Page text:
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The Woodville Republican
Woodville, Mississippi
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September 10, 1898     The Woodville Republican
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September 10, 1898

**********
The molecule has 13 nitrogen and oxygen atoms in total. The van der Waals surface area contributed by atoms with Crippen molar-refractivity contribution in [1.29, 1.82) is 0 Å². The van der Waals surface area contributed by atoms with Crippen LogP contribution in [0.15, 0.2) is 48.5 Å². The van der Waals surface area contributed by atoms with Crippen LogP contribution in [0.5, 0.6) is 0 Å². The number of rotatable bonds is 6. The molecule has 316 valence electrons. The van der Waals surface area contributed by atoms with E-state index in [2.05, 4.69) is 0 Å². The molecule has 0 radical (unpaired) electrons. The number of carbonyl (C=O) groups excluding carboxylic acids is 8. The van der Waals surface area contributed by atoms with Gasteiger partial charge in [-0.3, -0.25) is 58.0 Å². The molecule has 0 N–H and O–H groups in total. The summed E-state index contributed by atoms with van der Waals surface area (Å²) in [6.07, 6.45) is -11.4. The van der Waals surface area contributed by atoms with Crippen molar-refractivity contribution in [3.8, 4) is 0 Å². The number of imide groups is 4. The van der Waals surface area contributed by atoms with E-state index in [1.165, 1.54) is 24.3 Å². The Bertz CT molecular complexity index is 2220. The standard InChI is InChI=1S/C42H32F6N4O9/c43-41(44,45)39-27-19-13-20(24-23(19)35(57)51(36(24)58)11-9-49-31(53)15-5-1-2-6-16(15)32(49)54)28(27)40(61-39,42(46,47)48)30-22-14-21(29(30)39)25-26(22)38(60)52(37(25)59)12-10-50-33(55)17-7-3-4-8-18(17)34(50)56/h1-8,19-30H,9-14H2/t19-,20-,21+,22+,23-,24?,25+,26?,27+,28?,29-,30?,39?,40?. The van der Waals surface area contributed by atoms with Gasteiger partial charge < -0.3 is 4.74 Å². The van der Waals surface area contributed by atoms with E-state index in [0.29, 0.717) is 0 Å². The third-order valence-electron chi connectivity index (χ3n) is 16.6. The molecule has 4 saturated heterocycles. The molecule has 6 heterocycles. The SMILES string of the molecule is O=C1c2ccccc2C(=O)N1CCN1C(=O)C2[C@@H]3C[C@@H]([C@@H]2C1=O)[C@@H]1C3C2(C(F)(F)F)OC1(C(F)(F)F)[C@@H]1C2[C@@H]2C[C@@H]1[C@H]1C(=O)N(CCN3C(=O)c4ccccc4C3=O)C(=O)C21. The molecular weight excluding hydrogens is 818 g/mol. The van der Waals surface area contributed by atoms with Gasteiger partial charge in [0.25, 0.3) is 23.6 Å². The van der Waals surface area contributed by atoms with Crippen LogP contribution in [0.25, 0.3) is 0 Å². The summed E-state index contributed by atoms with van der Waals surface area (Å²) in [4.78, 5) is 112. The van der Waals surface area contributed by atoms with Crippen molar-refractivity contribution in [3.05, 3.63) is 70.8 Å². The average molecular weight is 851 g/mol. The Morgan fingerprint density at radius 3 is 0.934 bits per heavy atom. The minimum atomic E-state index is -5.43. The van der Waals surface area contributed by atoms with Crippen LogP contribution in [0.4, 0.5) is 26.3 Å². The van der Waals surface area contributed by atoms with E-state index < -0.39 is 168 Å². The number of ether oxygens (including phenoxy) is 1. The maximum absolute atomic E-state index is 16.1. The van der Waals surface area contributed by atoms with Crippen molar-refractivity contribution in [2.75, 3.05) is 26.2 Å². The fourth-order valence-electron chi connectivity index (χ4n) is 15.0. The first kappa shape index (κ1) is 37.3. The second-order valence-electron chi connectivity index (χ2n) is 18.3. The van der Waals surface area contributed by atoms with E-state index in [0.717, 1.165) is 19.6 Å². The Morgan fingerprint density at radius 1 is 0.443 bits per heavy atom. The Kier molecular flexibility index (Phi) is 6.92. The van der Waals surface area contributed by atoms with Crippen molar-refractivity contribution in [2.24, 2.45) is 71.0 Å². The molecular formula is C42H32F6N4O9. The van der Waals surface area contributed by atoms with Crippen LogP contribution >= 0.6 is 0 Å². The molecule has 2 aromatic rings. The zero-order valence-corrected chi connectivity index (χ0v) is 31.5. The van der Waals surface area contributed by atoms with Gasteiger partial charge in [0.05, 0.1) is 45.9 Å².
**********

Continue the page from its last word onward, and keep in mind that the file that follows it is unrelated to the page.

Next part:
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VOL. LXXIII. WOODVILLE, MISS., SATURDAY, / SEPTEMBER 10, 1898. A FEArfUL COLLISION, Trolly Car and Locomotive Come in Contact. A Score of Persons Killed--The Loeomo. tire Cut Through Like a Knife--The fcene Was a Sickening Spectacle, Some One Blundered. COHOS, N. Y., Sept. 5.--An appalling disaster oeeu,.Ted in this city shortly be- "fore 8 o'clock tonight. Shortly before that time a trolley car of the Troy City Railroad Company was struck by the night boat special of the Delaware & lludsot Railroad at a crossing at the wes end of the Hudson river .bridge which connects this city with Lansing- burg, and its load of human freight was hurled int lm air. Eighteen of the 'thirty-five passengers are dead, and at aeast'ten of the remainder will die. The ,cars entering the city from Lansing- were crowded with passengers re- from a Unbar Day picnic at a pleasure resort near Troy. Car No. 192 of the City Railroad @as'lie victim of fhe disaster. It came over the h..idge about 7:35 o'clock, laden with a merry party of people freat rom the enjoyment of the day. The crossing wher the accident oc- CArred is at a grade. Four trtmka : " he .D.elaware & I][tfdsbm road, which a'uns north and south at this point, cross the ty#at[cks of the trolley road. . I t"a'tim'hour when the ightibottfl specidl,' train which runs south and eonneets with the New York City boat .... at Albany, vas lue 6 pass" that point. The tracks of the street car line run at a grade from 6he bridge to the point whmre the disaster took place. In consequence f this fact and the requent passage of trains, it has been the rule for each motorcar conductor to stop his ear and go forward to observe the railroad tracks and signal his car to proceed if no trains are in sight. II cannot be ascertained whether that rule was complied with on this occasion, for all events prior to the crash are for- gotten by those who were involved. The motor car was struck directly in the center by the engine of the train, which was going at a high rate of _speed. The accident came without the slightest warning. The car was upon the tracks before the train loomed in sight, and no power on earth could have saved it. The motornlan evi- dently saw the train approaching as he reached the track and opened his con- troller, but in vain. With a crash that was heard for blocks the engine struck the lighter vehicle. The effect was horrible. The motor ear parted in two, both s,tions being hurled into the air in SpiRters. The mass of humanity, for the car was crowded tt, overflowing, was torn and mangled. Those in the front of tke car met with the worst fate. The force of the collision was there experienced to the greatest de- gree, and every human being in that section of the car was killed. The scene was horrible. Bodies had been hurled rote the air and their head- less and limbles trunks were found in some cases fifty feet from the crossing. The pilot of the engine was smashed and amid its wreckage were the maimed corpses of two women. The passengers of the train suffered no injury in addt. tion o a violent Muck. The majority of the passengers of the trolley cat were young people. They included many women. Withiu ten minutes after the collision fully one-half of the population of the City were surging about the vicinity iu an endeavor to ascertain if relatives were among the unfortunates. Many of the corpses were nnrcog- sizable. 'he crash was frightful ;n ttm results, lIcadless wouxen with gay summer dresses bathed in their own and the blood of others; limbs without trunks or without any means of iden- tifying to whom they belonged; women's and men's heads witll crushed und distorted features: bodies crushed and flattened; these sights constituted " a spectacle most horrible to behold. Tle train Of the Delhwre &t!udson ro,d, immediately after the accident, pr0ceeding;,to Troy. The ngineer stated tlmt lie did not see the:x;ar tin,if was it. lle :trlt :x0rs were fruitless. Ilia train ..... goi, at a i;vef, hi rate.of speed .: . tim ,time of the tp 1 by a, saw the train was upon him la'iedo the danger line. Tim grade crossing and the speed at which :hiscar was going also made it impos- ;stblef0i  him to stop before he reached the Delaware & Hudson tracks. It was the front end of his car that caught the h and he'was killed outright. Ytdte May Not Serve, i: CVELAXD, Sept. &--Secretary of State Day arrived in Cleveland this  aorning, The secretary said hc in- tended to hand in his resignation on the 12th of this month. It( said there was nothing new to be told about the peace commission, but gave it as his under- st0mding that Justice White had de- cided not to serve tm one of the com- miasioners. Regarding a published in- with ex-seeretary Sherman in in w,ich the latter ex- radical views regard- LAID TO REST, The Funerul of Renry W. Eu'lng at Jot. ferson City, Mo. was Very Largely Attended, ,Yeffer:on City, Me.. Sew,. 5.--The funeral. Sunday, of llenry W. Ewing editor of the Tribune, was a tribute el respect to a mau universally esteemed. There were many persons present from Kansas City and St. Louis. and there was scarcely a man. woman oz child in Jefferson City wire dixl not by attendance testify respect and appre. elation of the good qualities of the de. ceased. Services at the reiddenee were conducted by Rev. W. C. Taylor, pas tar of the 1;rst Laptst church, ts- sisted by Rex'. D. W. M. Prottsman. Capital Cily Lodge, No. 67. A.O. U. W.I and Jefferson City 'l'ypogi-aphiat union, No. 1t9, turned out, to alnan te act as escorts for tlle funeral. The services at the cemetery were conduct. ed under the ritual of the Order oi Uhlted Workmen. There were an:y beautiful floral offermgs. '['lie remains were laid lo rest in what is known as the State cemetery, and lie near the tomb of Gov. John S. Marmaduke and A. C. Sher:ood. :; FROM CHICKAMAUGA P, ARK. morals from Chiekamanga are now be. ing made rapidly. The four Ohio bat, teries have left for Columbus to b mustered out. The Third Tennessee has left fat Anuiston. Ala. Gen. L. W. Colby, commanding the Third corps has departed with hK* staff for oknniston. The Eighth New York will move Tuesday morning. The First Mississippi is to move tc its home state Tuesday. The Sixth regiment United States volunteers, which is to be the only one left at Chiekamauga, will nmve camp Tuesday, and better establish itselt for its long stay. Tuesday the work of paying themes remaining at Chiekamauga will begin, Only about 6,000 are I be paid, and the paymasters are expected to get through iu two days A TRIPLE MURDERER. Belief Io Regard to u Esped New [exlcan Coavlct that Is Grad. tually Gaining Ground. Santa Fc. N. M.. Sept. 5. Ezquia Cane. ex-convict who broke jail here a few days ago and made good his es- cape, is now believed to have mur- dered three women within the past five years besides having committed numerous highway robberies and burglaries. He was last arrested for the murder of Mrs. Lois Galligos de Warn, who was clubbed to death on a lonely path near this city. The au- thorities have concluded that he also murdered the Japanese woman at Al- buquerque, in 1895, and one year later killed the woman Baca y Archuleta. For the killing of the Japanese woman Edward V. Trout, of Albuquerque, who was intimate with her. is serving a 40-years' sentence in the peniten- tial-. HEAVY LOSSBY FIRE. Destruction of the Newark (N, J,) Cellm- lold Works and It Number of Adjacent Buildings, Newark. N, J.. Sept, 5.'I?he fire which broke out in the converting de- artment of the Newark celluloid "orks shortly before midnightburned until 5 a. m. It was under control at two o'clock, but it ts three hours later before the flames were entirely extinguishexl. Twenty-five buildings were more or less damaged. Several were of frame from two re four stories in height. Fourleeu people, residents of the houses, were burned about the face and arms while escaping from the fire. The loss on the buildings is placed at $100,000, and loss to the occupants of the houses is given at $50,000. $.A severe storm, Smday ties h of here. heavy, and from shel- Many small and the corn at 'as eomplcte!2 des troyed. opl. New'Orleans, Sept; 5.=--There.:as a renee bet,ee e}ffis of hea2th, attendiig and Dr. Carter, of the nmrine hospital service, with .spect to the alleged eases of yellow fever in Kew Orleans. The cases were viewed ... ,, the experts. Dr. Carter reserved tlt the motorman when Ills opinion. Gen, Zerllnden Accepts the MlnhJtry. pt. 5.--Gen. Zurlinde, rail- governor of Paris .has accepted the ministry of war in succession to M. Cavaigmae, resigned. Gem Zurlin- den was a member of the Ribot cab- inet which went of office October 28, 1895. Quarantine at JackSOn, Mlml,, Jackson. Miss., Sept. 5.The city of ;Iackson has etablished a strict quar- antine on all classes of traffic against New Orleans. No trains on the Illi- nois Central road are allowed to stop thin the city limits. Hon. ThomaS F. Bard's Counties, Dedham, Mass.. Sept. 5.--It was an, nounced at the Kairstein that the con- dition of lion. Thomas F. Bayard was uneahanged" from that of the past 24 constant IMPORTANT QUESTIONS International Matters That Mull Receive Attention. The Peace Commissioners W'ill Be Finally Announced and Instrueted--Gertuany and tile Samoan Question to Receive Attention, WASIIINGTON, Sept. 4.--It can he stated on excellent authority that Jus- tice White has-not officially accepted the appointmeit s a member of .the peace commission. The official with whom 1 talked toddy told me that the question is still open, and this would seem to indicate that there is a chance. of the Supreme Com'tjustihe assumin mdmbelnshiion thK*bmmissien. It m known, however that the president has several other prominent men in view in case Justice White's declina- tion should be final, and one of these will be invited to act. It is explicitly stated by administra- tion officials now in Washington that the fifth member of the American repre- sentatives will be selected the early part of the present week. and that the first session of the full representation will be held at the department 'h latter part of the week to study the important work before it and to receive from the president instructions which he will present to them. The president will be in Washington on Tuesday morning, and the cabinet meeting to be held on that day will un- doubtedly consider a draft of the in- structions which the president and Sec- retary Day have been considering since they left Washingtou. Acting Secre- tary Moore expects to have ready for submission to that c(mamission all the data relating to the Philippines which it is possible to obtain and a statement of the claims arising from personal in- juries or property losses in Cuba which have been submitted i)y Americans. I was informed late this afternoon that the French embody had not yet in- formed the state department of the ap-. pointment of panish% commissioners It is not expected by administration officials that the Madrid will transmit this information until thereeeipt of le names of the American representatives, which will be tranmnltted on Tuesday, after the return of the president. Courtesy Shown by Spain, It is recalled that the Spanish joy" ernmcnt did not communicate the names of the military commissioners appointed to meet the American mili- tary commissioners to arrange for the evacuation of Cuba and Porto Rico un- til after Secretary Day had handed the names of the latter to the French am- bassador for transmission to Madrid. Besides the instructions to the peace commissioners, the president will have a number of important matters to dis- pose of upon his return. IIe will have to prepare an instruction to the Amer- ican ambassador at St. Petersburg in reply to the invitation of the czar to participate in the disarmament con- terence. While administration officials with whom thane talked look upon the czar's proposition as quixotic and not directly applicable to the United States, still there is no doubt that the presi- dent will find it desirable to approve of the czar's plan and to inform him hat an American representative will attend. The president Will also confer '.ith the American members of the CanWSian commission, regarding their work and tim concessions they shall make in re- turn for equally valuable favors. The Samoan question, which Ger- many is trying to bring to life again, will also have to be considered. Other than these there are no important in- ternational oblems which the prism- dent will be called to consider upon his return to the White IIouse. AGUINALDO'S ]'ttETENSIONS'- ldurther Evidence of a Purpose to Aesume Dictatorship. " LoIno., Sept. 5.--The Manilla corre- spondent of the Times telegraphing Sunday says: "Regular trains will begin to rnn on the Manila-Dagupan railway tomorrow. Gem Aguinaldo refused to permit re- pairs to the line and a re-establishment of train service except upon the signifl- c-t condition that no foreign troops v,-re to be conveyed. "Today he ejected an important al- liance with the Santiaglesia party in the northern provinces of Pangasinan and Zambtes. This party commands 5,000 armed troops and had hitherto re- sisted Gen. Aguinaldo*s pretensions to dictatorship. "There are active movements among th insurgents everywhere north of Manila. Vigan has lately been occu- pied and a campaign has been directed against Bamaran, where the Spanish are supped to be concentrated. Tle insurgent are in possession of .the whole" of Laga Bay except a" inffle position. "This does not support the stories of serious disaffection among the insur- gent leaderS, although Aguinaldo's un- popularity is undoubtedly increasing. He is evidently using every effort to se- cure a recognition at the Hispuno- American peace conference in Paris. of the revolutionary government, lIis army doubtless numbers over 30,000 aen, well armed and equipped." Death at Texarkanu, TEXARNANA, Ark., Sept. 4,--Today has been a fatal day for Texarkana, five daths from congestion, due to the extreme heat` Last night Undertaker C. M. Reeves lost his 10-year-old son, Reuben. Jim Fletcher lost a n and James Wilson a little girl. Today Jen- nie, the 10-year-old daughter of Super, intendent Thmnpson of the Pacific Ex. pre Company, died, and a few hours laer the death of P. A. Mahaffey wan was a mail SOUTHERN GLEANINGS. GOV, lcLaur|n's A.ph'ations. Gov. McLaurin of MissisMppi left %astnng'ton, D. C., for homeflhe other evening. The governor talkdd with freedom of polities iu his state, Asked as to his senatorial aspiratiois, he is quoted as ]roving aid to a corrpou- dent of lhe St. Louis Republic: "'1 have no hesltatiou iu saying that l shall bc the next senator from Mis- sissippi. Prior to the late meeting of the leffislatv, re 1 had decided to re- ,;igll tim oflk(e'of governor and my legal plea'eliot, which has been iln- pired durithe past four years. As is well kno_ dn 31isslssippi, I was nn- der a strong'fire 1)v the uolitieians and a poriou of.he l n'ess. "For :these rea- sons i made lp armiht t'o remain in political harness. 1 am glad now that I did so. for my course has beeu vin- dicated. I believe, by the people, aud a majority of my formeropponents are with me. I shall stand for the senate "Oil nly fornler reeord as scnator, and ou my record in the bubelmatorial chair." Little Girls Crematrd, Three little daughters of Mr and Mrs. H. iT. Prater were burned to death at Sneegleville. ten miles west of Waco. Tex. The children went to the smokehouse to lflay curing meat. and started a fire, qs they had seen their parents do when smoking bacon. A can of coal oil was in some way ig- nited anti exploded. The mother al another woman were severely burne(] in" attempting to rescue the children. Two of the girls, aged seven, were twins. The other was three years ohl. The snmkehouse was buLd to the gronnd, It was full of meat. ant] the hot fire cremated the bodies of th three little ones. Ne) Shot--y a Planter. l'cter Leas(It. colored, was she through the lungs and fatuity wound- ed by Ifarvey Redmond. a planter,dur- ing a quarrel that took place upon the farm of C. W. Ransom. a planter, ueur Keunedy, ('hriMian COt|Uly, ly., not far from the Tennessee line Ransom and Wesley 1,casell, Peter's brother. were engaged in a dislmte over cut- tin' some tobacco, when Peter inter- fere(l. Redmond then drew his pistol amt opened fire on Peter. the ball en- tering his back. para]izinff his lower liml)s. It( is reported to be dying, ]redmond went over into Tennessee and flare himself up. Son-ln-Lttw of Daniel Boon. Frank J. Queen (lied at Birmingham, Ala.. of paralysis, at the home of his daughter. Mrs. N, F. Thompson, aged 91. lie was stricken an(I never re- g'ained cons(iousnes.. The de(eased was one of Kentucky's pioneer-eiti- zeros, anti until ten years ago was a prominent merchant of Bardstown, in that" state. Then his wife died, and he went to Birnfingham to reside with his daughter, fle married a daughter of Oaniel Boone. aud was assoeiate( with that fantous frontiersman in many of his adventures in the early history of Kentucky. The remains were taken to Bardstown for burial. [111 Stonee Exploded. A grist mill ou the farm of Capt. John Floyd Smith, on Coceolocko creek, near Annis?on. Ala., by whose water it was opernted, got beyond con- trol and "ran away." as it is termed. Two large burr stones exploded ou ac- count of the heat .caused by the fric- tion and wrecked the mill. Cnrt Smith. of Shinbone, Clay county, was fatally injured, and Vill Chandler very badly, hurt and may die. Both were employes. Gem llueil' Itealth. The report seut out that Gen. Buell was dying was untrue, lifts health has not been good for some time, and once or twice of late distressing symptoms have devehped, but it is hoped he will soon entirely recover. Rookport, Ky., his nearest tele'aph oftee, was flood- ed with solieitious messages from all parts of the United Stales, following the report of his desperate illness. %Vould.Bo Assam.sin Slain. (?harles Logwood, reveuue officer of Limestone county, near Athens. Ala.. shot and killed a negro who was stand- |rig over ymt ng Logwood's sleeping fa- ther ith un ax ratsed in the act of splittiq the ohl mau's skull. This kiitinggrewout of two recentattempts made to poison the entire Logwood family. Chinn'e Rrother-ln-Law Kil|ed, William Morgan, a brother-in-law of Cot. ,lack Chinn. the well-known llue Grass (l:y,) turfman, was shot twice in the breast andstabbed once in the abdomen by ,lames Moberly. ar ilar- rodsburg, Ky. Morgan died shortly thereafter. Thcre had been an old grudge beteen the men, which eul- minat, ed in a persot.ml encounter. Savannah River Rice Crop, The loss to the rice erop on the Sa- vannah river alone by the is estimated at $20O.0OO to $250.000. Three-fourths of the crop has been desti'oyed. Thc loss to planters be- tween Savannah and Augusta will run into the thousands, Aged Baptist Mlalstr Dead, Rev. James Lindsay,aged 95, a prom- inneni miniterof the Baptist church in Kentucky :for three quarterc of a century, died at his home in Alltgrec. lie was boru in North Carolina, bnt in early yonth located iu Kentucky. Ruined by a Severe Storm. The cotton crop in tlze couutics ad- j0inin,. Savannah, Ga., was practically ruined by the recent heavy storm. The storm extended into South Carolina. Confederate Monument Unveiled. The unveiling' of the confederate monulnent al Britton Lane, llear Jack- son, Teun.. was wiinessed by a vast throng of lteople from far and near. Killed Hie Father, Limestone WILL GO TO THE PACIFIC Tho Oregon and the Iowa Will Swing Around the Horn. They May Cut Acroe to Dewey--Sugges- tion That Samoa May Be Visited, Ineomplet4e Battleships Will Be Quickly Finished, , AtHrN't'ON, ept. 6.--Confirmaon as ita at tle navy department today cment that the battle- will shortly sail for thePacific station. Under the instructions given by the dlartment September 18th is given as the date by which a]l-.relmis: to vssels named must be completed, and it is proposed that they shall then im- mediately start on their journey around the Horn to the Pacific slope. Com- mander R. B. Bradford, chief of the bureau of equipment, who has charge of matters relating to the supplying of coal for naval ships, has collected a number of colliers at Ilampton Roads, which carry about 17,000 tons of coal. Not all of these will be sent, but a sufficient number will accompany the vessels in order that they may have a plentiful supply of fuel while en route to their new station. The action of the department in sending colliers along with the battleships is due to the fact that neutrality obligations of South American States will prevent them from giving coal to either American or Spanish ships so long as peace does not exist between the two nations. An im- portaut advantage in connection with the dispatch of colliers with the battle- ships" which has not escaped the atten- tion of the officials, lies in the fact that it will be oossible for the vessels, as soou as they reach Pacific waters, to proceed to Samoa or the Philippines should conditions exist demanding a reinforcement of the squadron at Ma- nila. The detachment of the Oregon and Iowa will weaken the North At- lantic fleet to a considerable extent, but it would not he long, should the nee(s-" sity exist, before their places could be filled by the battleships Kearsage and Kentucky. These ships, which are building at Newport News, Va., could be rushed to comoletiou within a few months in case of emergency, All of the armor of these ships is fit- ted to them, and the completion of their 13-inch gun mounts. It is ex- pected that even proceeding along the lines now being followed, the vessels will be ready for service some time duriug the coming winter. Should there be any trouble with Germany, therefore, regarding either Samoa or the Philippines, the American fleet in the Atlantic will be able to protect the American coast, bnt at the present time there is nothing in the Pacific to proteet the Pacific slope. Besides, Rear Admiral Dewey's forces at Manila is in- ferior to the German Asiatic squadron, and it is because of his desire to he pre- pared for emergencies and bi' such preparation prevent precipitate action on the part of any foreign gernment hat he recently requested the assign- ment of a battleship and an armored cruiser to his command. Of course, it would be impossible for the department to send any additional vessels to Rear Admiral Dewey until peace is formally declared, but the ad- ministration is doing the next best tiring by its action in dispatching the t Iowa and Oregon to the Pacific slope. ] From New York to the Straits Of Magellan, through which they will 1 have to go to reach the Pacific'ocean, ] the vessels will cover about 7,000 mile& 1 From Punta Arenas, on the Straits of San Francisco. the distance is slightly more than 6.000 miles; to Apia, Samoa, 5,000 miles, and to Manila about 9.000 mikes. Department officials assert that the destination of the ships is San Francisco, but should an emergency exist at eittmr Samoa or Manila they will undoubtedly receive instructions to divert their course. That the vessels may be in constant touch with the department, their cx)ln- manders will be given instructions to stop at ports en rout. In view of the attaehment of the two battleships to the Pacific station, and to the further fact that Samoa. which may prove a source of trouble to this govern- ment, is within the boundaries of that statics, a great deal of interest exists in naval circles as to the officer who will bc selected to succeed Rear Ad- miral Miller. Rear Admiral Miller will be retired in November, aud the depart ment' wilt detach him within the next month and place him on waiting orders. It, can be stated positively that Rear Admiral Schley W.lll not succeed Rear Admiral Miller. Neither will Com- modore Watson, commanding the East- ern squadron. That officer is slated to command the Mare Island navy yard. Thcprobabilitiespoint to the selec- tion of Rear Admiral Howison, now commandant of the Boston Admiral ltowison is familiar with the Pacific coast, commanded the Oregon there ago. MISSISSIPPI MATTERS. THE Condition of Count|as. Madison county has $3,000 invested in They Are in Session Onc manufacturing', a total personal asses- in Madrid. ment of $931,369. and 4,324 polls. The State tax will be $6,053.$9. Madison nor Saat's ln--It t a Call 11 has only eleven pistol in the whole Ceaahm of Spanish TerrliryS county. Discusalon Is I'ropoed--The M ltawamha county has $5,550 invested ple &re Indlffeat, in manufactures, .078 polls, a ttal per- onal assessment of 255.654, yielding a State tax of $1,{;01.75. Jackson county has 8129,S00 iuvested routine business has been trn. in manufacturing, 3.157 polls, a total At the opening of the nate the personal valuation of $500,225. ,iehling retary read a letter f Sr a State tax of $3,251.46. ffuez, senator from Porto Rie0, ref Lawrence county has $,700 worth of to obey the summons to attend. manllfacue.2,'i3ls, total personal The premier. Senor gasta, a valuation of $:60,697. yiehlinff a State iu the insignia of his o. tax of $2,34.53. the tribune and read a decree Smith county has $!?.167 votes, a to'tal izing the government to personal valuation of $:59,593, yielding chamber a draft of a lay a State tax of $1,657.35. the ministers to Pike county hus 28,060 invested in over the eolonies, in manufactures, 4,(;34 polls, total per- the stipulations on the sonal valuation of $1,057,011, which will yield a State tax of $6,870.57. Neshoba county has 2,085 polls, a taint personal assessment of $:Y,,706, which will yield a State tax of $1.902,58. Wilkinson county has $(;.500 invested in manufacturing enterprises, ,%9S0 polls, total personal valuation of $543,- 535.94. It will pay a State tax of $3,- 533.02. Simpsou eounty has $7,091 worth of manufacturing plants. 2.010 polls; and a total personal valuation of $270,575. The State tax will be $1.758.14. 'the personal assessment roll of Bolivar county shows $10,700 invested in manufacturing entea'prises, 7.99S polls, a total personal valuation of 636.- 414.50, yieIdiug a State tax of $t,139.62, A Killing Near Corinth. The Corinthian gives the following details of a killin in that viciuity: "Last Thursday night a the Farming- ton Church, four miles east of this city, ries between Spain State The president c] the proposed a seeret discussion of the cree. and despite the protests senators, ordered that the cleared, which was done mumnurs of disapproval. The chamber soon became involved a discussion Of press censorship, :1. deputy inquired the motive undert a circular which Gen. Chinchilla, lain-general of Madrid, has add to newspapers, regulating their of the sessions of the cortes, He declared that the inconsistently applied and that fact of the circular was to ble errors in advance. Those who had expected scenes on the reopening bets were disappointed. The public seems indifferent. The at large are apparently Spain must accede  whatever t United States demands. Boweu Klvcc, a young man about 18 years old. "shot and killed Ehncr Me- At the dose of the cenrship di sion. in whieh deputies who ar o- Afee, a young an of that community, aged about 20 years. Klyce, who lives nalists protested emphatically agatt the attitude of the government,  in (X)rinth, had gone to the meeting Romero y Robledo accused the gorn out there and had some hot words with ment of illegality in continuing e McAfee iu. reference to hitching his suspension oftheconstitutionalgua (Klyce's) horse to the cemctery fence. In the row that ensued the two boys tees after the reopening of the Cort clinched and McAfee was shot and lived He demanded immediate decrees only a few minutes afterward. Klyce vokin the SnSlmnMon, was arrested and placed in jail. A SenorCapdepon, the minister of th young man by the name of Wytic Low- interior, replied that the time was n roy was also arrested as an accom plier opportune to revak6 the suspcusion, d in the killing and placed in jell. Ile is reminded Senor Romero y Rob]ado t charged with handing the pistol to a former government, of which ez Klyce. Klyce was bound over to the Romero y Robledo was a member, had acted in the same way in 1875. Circuit Court without bail." The chamber then adjourned. ? To Lay Cornerstones, 8agasta's Reusomt for Secrecy. Ex-Gov. J ohu M. Stone. who is grand According to the statement of se master of Masons in this State, gives senators, Saner Sagasta. after the sea  out the following: "Notice ia hereby ate galleries had been cleared, iven to the offieers and members of posed that questions relating to rrt, the grand lodge of Free and Accepted torial cessions be diued in see Masons of the ,state of Mississippi, and Replying to criticisms of sueha  to the craft throughout this grand cedure, the premier urged thatetit Jurisdiction, that the grand lodge of the matters of such a nature wer alwaya tatc of Missiippi will converse in discnssed in secret, and point ot the emergent communication in the city of fact that the situation was very grav Biloxi on the 8th day of September, Spain havit obtained 1898, for the purpose of laying the car- sun of hostilities, and nerstones of three public school build- liamentary language mi l ings iu said city, and all are crdially with the diplomatio negotiatiotm, and fraternally invited to attend." When these negotiations had been No More Excurtons. eluded he ,vould be willing to The following order has bee issued everything, he said. and to the respousibitity, but now it I the board of health: "Whereas, yellow fev0r has been re.ported necessary to be united at Orwood, in Lafayette county, in ths amy. Therefore the State of Mtissip, and whe% the pclcd to the patrioti of origiu of said fever is at present unknown ; entatives of the plto "Be it ordained by the ex0cuttve commit- sational discussions that tee of the Missiippi State Board of Health, the end s desired by the country, That no excm'sion train will be permitted Saner Sagasta formally denland: to run ia the State of Mississippi until it is cret seions, for a discussion o definitely settled as to the character ad protocol, and after veral origin of the Orwood fever. This does not apply to through excursions from non-i,- fctod points in other States, "J. F. Huna. M. D., "Secretary Board." Crop" Prospects. tests, the demand was vot aainst 6. LETTER FROM GO. Reports from all portions of the State" show that cotton is improving garter- I[AVAA, ally. There is some complaint of in- Maxima Gomez to the jury to the crop by shedding, rust, rot., miion is addressed to worms and abnorma) growth of plant, in it he places at the American Corn continues in fair ndition. as a rule. Too much rain in some localities caused rotting, hut the tenor of nearly all reports is very favorable for a lae crop this year. The weath was as- that they have a blind faith that pecially favorable for minor crops, sudl Americans will fulfill their waist as gardens, hay, fodder, caue. Irish and establish, here a strong swect potats" peas, turnips and fall composed of Cubans and the island an independent state. vegetables generally.____ Yesterday I viMte4 the insurgent Lnd Grnta to tate Colleges, pital established at Mariano. Gay. McLaurin haa succeeded in gain, thousand people from Havana are t ing the car of the secretary of the in- ing presents of money and provisims o terior at Washington, and the patents the ladies' commission aed :t to the 45,000 acres of land donated by hospital work. Carrios Congress to the two agricultural and lished a Rajas Vilas, w vstted mechanical colleges of this State wiU Remedies" distinguished ladies. be issueXl right away. This is ood Carritlo waited un news for the trutes of the colleges arrival and took them to hie and there i now no reason why they carts decorated with should not be able to dispose of the to the Cnban style, land at good prices, the band he has at his t1 Up  for tio Mormous in Tallthatchle County. l'lnnlc IIvi' Coaditlon. A band of ubout thirty or forty Mar- SAXTIAO [m CUBA. ARRAGANSETT PER, Sept, 6.--There men pilgrims have invaded 'l%lla - hundred insurgents from Gen, uitea noticeable improvementtu hat(hie county, and will doubtless earn9 surx.ndcred their Miss Davis' condition tonight.' and the make n strenuous effort to introduce for ratims this aftel,mn. day for the patient was both comfort- the doctrines of Joc Smith into the re- say their forces in able and encouraging, ligion of the are snffering for want o To Ransom Captlvt, MADIID, Sept, 5.--The cabinet has authorized the foreign minister to ne- gotiate with the Phippive insurgenta to ransom the 5.009 Spanish prisoners now in their hands, and it has been de- cided to transmit mqney to Manila for that purpose and for the relief of the Spanish troops. The ministers will ask Gem Jaudenez, the commander of the Spanish troops in the Pifilippine islands, l:'lCe ttie The Jaeksou t'ower anti Rail, road Company wilt begin work on tlc street raitr(md iu Jackson about the middle of this month, and 0y the Ist Of December the citizens of that city wilt have an opportunity to ride on flx and a half miles of electric road instead oi !only a small is noW the ease charted with sck of gl:.0.00.,,  ADMIRAL CERVA AT N AXN APOLIS vera. of th by LieuU (rvera, his m, left day for Norfk, completing am- details